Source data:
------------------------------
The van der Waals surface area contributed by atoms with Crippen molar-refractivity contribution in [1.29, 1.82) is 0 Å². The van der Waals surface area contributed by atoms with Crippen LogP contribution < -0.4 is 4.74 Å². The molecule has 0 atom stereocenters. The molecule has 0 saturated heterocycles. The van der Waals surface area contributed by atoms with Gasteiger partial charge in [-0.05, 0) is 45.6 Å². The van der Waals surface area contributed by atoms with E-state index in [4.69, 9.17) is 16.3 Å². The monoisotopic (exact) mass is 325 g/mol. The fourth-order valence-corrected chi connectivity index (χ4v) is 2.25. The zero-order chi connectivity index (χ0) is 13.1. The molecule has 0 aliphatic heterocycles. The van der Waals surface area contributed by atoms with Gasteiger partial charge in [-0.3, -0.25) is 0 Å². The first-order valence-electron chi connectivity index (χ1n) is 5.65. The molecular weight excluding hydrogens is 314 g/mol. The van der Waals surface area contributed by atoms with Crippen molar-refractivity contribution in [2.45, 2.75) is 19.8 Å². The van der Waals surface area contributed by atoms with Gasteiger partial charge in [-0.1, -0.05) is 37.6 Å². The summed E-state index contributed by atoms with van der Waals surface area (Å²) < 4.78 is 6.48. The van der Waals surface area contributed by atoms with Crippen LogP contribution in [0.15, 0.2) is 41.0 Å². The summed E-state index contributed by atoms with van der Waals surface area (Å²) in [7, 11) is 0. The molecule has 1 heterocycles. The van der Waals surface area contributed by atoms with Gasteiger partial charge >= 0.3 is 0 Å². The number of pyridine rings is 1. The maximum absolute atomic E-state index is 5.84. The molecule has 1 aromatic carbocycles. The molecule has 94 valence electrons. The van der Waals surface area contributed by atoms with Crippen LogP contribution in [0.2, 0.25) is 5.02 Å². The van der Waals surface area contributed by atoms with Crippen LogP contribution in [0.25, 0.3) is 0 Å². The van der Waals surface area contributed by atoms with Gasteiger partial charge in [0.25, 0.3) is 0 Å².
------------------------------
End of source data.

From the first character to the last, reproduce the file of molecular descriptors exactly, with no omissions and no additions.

The van der Waals surface area contributed by atoms with Crippen molar-refractivity contribution in [1.29, 1.82) is 0 Å². The van der Waals surface area contributed by atoms with Crippen LogP contribution < -0.4 is 4.74 Å². The molecule has 0 atom stereocenters. The molecule has 0 saturated heterocycles. The van der Waals surface area contributed by atoms with Gasteiger partial charge in [-0.05, 0) is 45.6 Å². The van der Waals surface area contributed by atoms with E-state index in [4.69, 9.17) is 16.3 Å². The monoisotopic (exact) mass is 325 g/mol. The fourth-order valence-corrected chi connectivity index (χ4v) is 2.25. The zero-order chi connectivity index (χ0) is 13.1. The molecule has 0 aliphatic heterocycles. The van der Waals surface area contributed by atoms with Gasteiger partial charge in [-0.3, -0.25) is 0 Å². The first-order valence-electron chi connectivity index (χ1n) is 5.65. The molecular weight excluding hydrogens is 314 g/mol. The van der Waals surface area contributed by atoms with Crippen molar-refractivity contribution in [2.45, 2.75) is 19.8 Å². The van der Waals surface area contributed by atoms with Gasteiger partial charge in [-0.1, -0.05) is 37.6 Å². The summed E-state index contributed by atoms with van der Waals surface area (Å²) < 4.78 is 6.48. The van der Waals surface area contributed by atoms with Crippen LogP contribution in [0.15, 0.2) is 41.0 Å². The summed E-state index contributed by atoms with van der Waals surface area (Å²) in [7, 11) is 0. The molecule has 1 heterocycles. The van der Waals surface area contributed by atoms with Gasteiger partial charge >= 0.3 is 0 Å². The number of pyridine rings is 1. The maximum absolute atomic E-state index is 5.84. The molecule has 1 aromatic carbocycles. The molecule has 94 valence electrons. The van der Waals surface area contributed by atoms with Crippen LogP contribution in [0.2, 0.25) is 5.02 Å². The van der Waals surface area contributed by atoms with Crippen LogP contribution in [0.25, 0.3) is 0 Å². The van der Waals surface area contributed by atoms with Gasteiger partial charge in [0.25, 0.3) is 0 Å².